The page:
An afternoon in Ohrid

Sunday, June 12, 2011


Arriving at Sv. Jovan Bigorski
One of the wonderful things about the Peace Corps is the new friends you make.  I was used to be the single woman among a lovely group of married folks wherever I was in the US.  In the Peace Corps, most of us are single.  We also have similar likes - most are liberal, adventurous and love to travel.  Living in a country where, at least at the beginning, everything is new and strange forges strong bonds. Besides my Peace Corps friends, I've also have the good fortune to develop a number of friendships with Macedonians and Albanians.  Without this opportunity, I certainly would have maintained a lot of good friendships back home, but I would never have had the chance to develop so many new and good friends.

Last weekend a group of us went to the small mountain village of Jance to stay stay in the hotel owned by my friend Tefik Tefikovski and see some of the marvels of far western Macedonia.  I've written a bit about Jance before, which is located in one of the main national parks, Mavrovo.  The scenery there takes my breathe away every time, but this visit was special.  Tefik had planned to go to Belgrade to the wedding of a cousin, but instead he stayed home in order to make our visit special.  We stopped on the way in to tour the most famous monastery in Macedonia, Sv. Jovan Bigorsky, roughly translated as St. John of the lava rock!  It is gorgeous and contains the most famous woodcarvings in all of Macedonia.  Two brothers and their apprentices carved over 500 figures in a variety of Bible stories that span the front of the church.  They took whole tree trunks and carved the middle out while leaving the figures on the outside.  The Church also has some of the most famous relics in Macedonia, including a piece of the rib of John the Baptist.  It was founded in the 9th century and many people credit it with healing their illnesses.

Toasting with rakija

My friends Linda and Tefik

Some of the wonderful food
Then on to the hotel!  Tefik was waiting for us and we sat on an outside terrace overlooking the Radika valley and mountains.  His staff brought us all rakija, local grape whiskey, and we sat and celebrated out good fortune.   Tefik founded the Slow Food Convivium in Macedonia, and the food his kitchen prepared for us was extraordinary.  Much of the herbs he uses as well as the mushrooms and teas he harvests from the mountains surrounding the hotel.  We enjoyed a feast and no one held back!  After eating the main courses, we walked along a path in the village and harvested some mint, thyme, dill, chamomile, and other goodies.  We returned to the hotel for dessert, nuts, wine, relaxation and good talk.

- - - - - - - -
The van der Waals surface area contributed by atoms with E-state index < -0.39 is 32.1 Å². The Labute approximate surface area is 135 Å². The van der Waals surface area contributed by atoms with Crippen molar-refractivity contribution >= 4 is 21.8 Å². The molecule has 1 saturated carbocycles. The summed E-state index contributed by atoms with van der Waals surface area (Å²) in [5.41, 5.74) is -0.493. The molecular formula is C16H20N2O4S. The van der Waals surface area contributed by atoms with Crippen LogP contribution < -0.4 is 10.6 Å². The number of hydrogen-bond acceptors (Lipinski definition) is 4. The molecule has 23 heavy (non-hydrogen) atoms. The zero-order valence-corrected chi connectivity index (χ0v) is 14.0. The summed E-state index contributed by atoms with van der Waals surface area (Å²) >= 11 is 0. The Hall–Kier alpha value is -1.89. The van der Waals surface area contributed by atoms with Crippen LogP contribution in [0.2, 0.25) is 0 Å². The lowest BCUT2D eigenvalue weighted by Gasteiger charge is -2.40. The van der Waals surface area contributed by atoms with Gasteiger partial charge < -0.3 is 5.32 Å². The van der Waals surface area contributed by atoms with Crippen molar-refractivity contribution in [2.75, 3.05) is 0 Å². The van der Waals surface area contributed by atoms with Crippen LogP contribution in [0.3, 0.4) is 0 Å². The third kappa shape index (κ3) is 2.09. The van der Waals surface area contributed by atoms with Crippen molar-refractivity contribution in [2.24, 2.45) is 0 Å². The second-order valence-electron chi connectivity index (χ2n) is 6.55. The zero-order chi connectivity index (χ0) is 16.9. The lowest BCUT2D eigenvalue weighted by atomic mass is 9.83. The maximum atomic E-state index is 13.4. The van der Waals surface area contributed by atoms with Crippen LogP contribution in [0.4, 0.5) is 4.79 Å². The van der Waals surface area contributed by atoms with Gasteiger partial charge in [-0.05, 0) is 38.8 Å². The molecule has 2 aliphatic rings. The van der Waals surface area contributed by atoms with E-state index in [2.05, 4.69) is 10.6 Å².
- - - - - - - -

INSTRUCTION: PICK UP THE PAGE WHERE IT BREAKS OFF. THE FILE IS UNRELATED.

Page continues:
Ducking through the entrance of the min

Kerry in her hard hat
Meredith talked with Blake in front of a Crystal wall
In the morning Tefik took us to the outskirts of Debar to see the Crystal mountain.  He had arranged for an engineer who works for the German Company Knauf to give us a tour.  Our tour guide was fabulous - even though he spoke Macedonian, he was able to make his talk simple enough to understand.  The mountain was a gypsum mine.  Gypsum is used for all kinds of things, including plaster of paris and sheet rock.  The crystal was one form of the gypsum.  We donned our hard hats and ducked out way through the entrance tunnel.  The sights once we arrived in the main chambers of the mine were amazing.  Beneath our feet everywhere were shards of crystal.  The walls glowed with crystal.  The mine itself wasn't a narrow passage way, but huge chambers with walls of crystal.  It was quite spectacular.  After the tour, the engineer gave us all pieces of crystal set in plaster of paris.  Have I mentioned before that people her are the sweetest and most generous I have ever met? 

The grounds of the monastery

The view
We traveled down the road to one of the female monasteries in Macedonia, Sv. Georgi.  It sat on the side of Lake Debar looking over the lake to the mountains on the other side.  The gardens in the monastery were the prettiest I have seen - roses and other flowers everywhere cascading down from the monastery on top of the hill.  We were again given a tour and invited in for tea.  The nuns pick wild mint, make a mint liquor and sell it in beautify tall triangular bottles.  I just couldn't pass it up.

Finally we went to a natural hot spring spa and we were invited in by some locals who were already enjoying the healing warm waters.  A couple of the group took them up on the invitation while the rest of us had lunch.  After lunch, back to Gostivar so everyone could catch a bus to their particular home.  It was a wonderful weekend with good friends, good food, gorgeous scenery, and interesting times.

No comments:

Post a Comment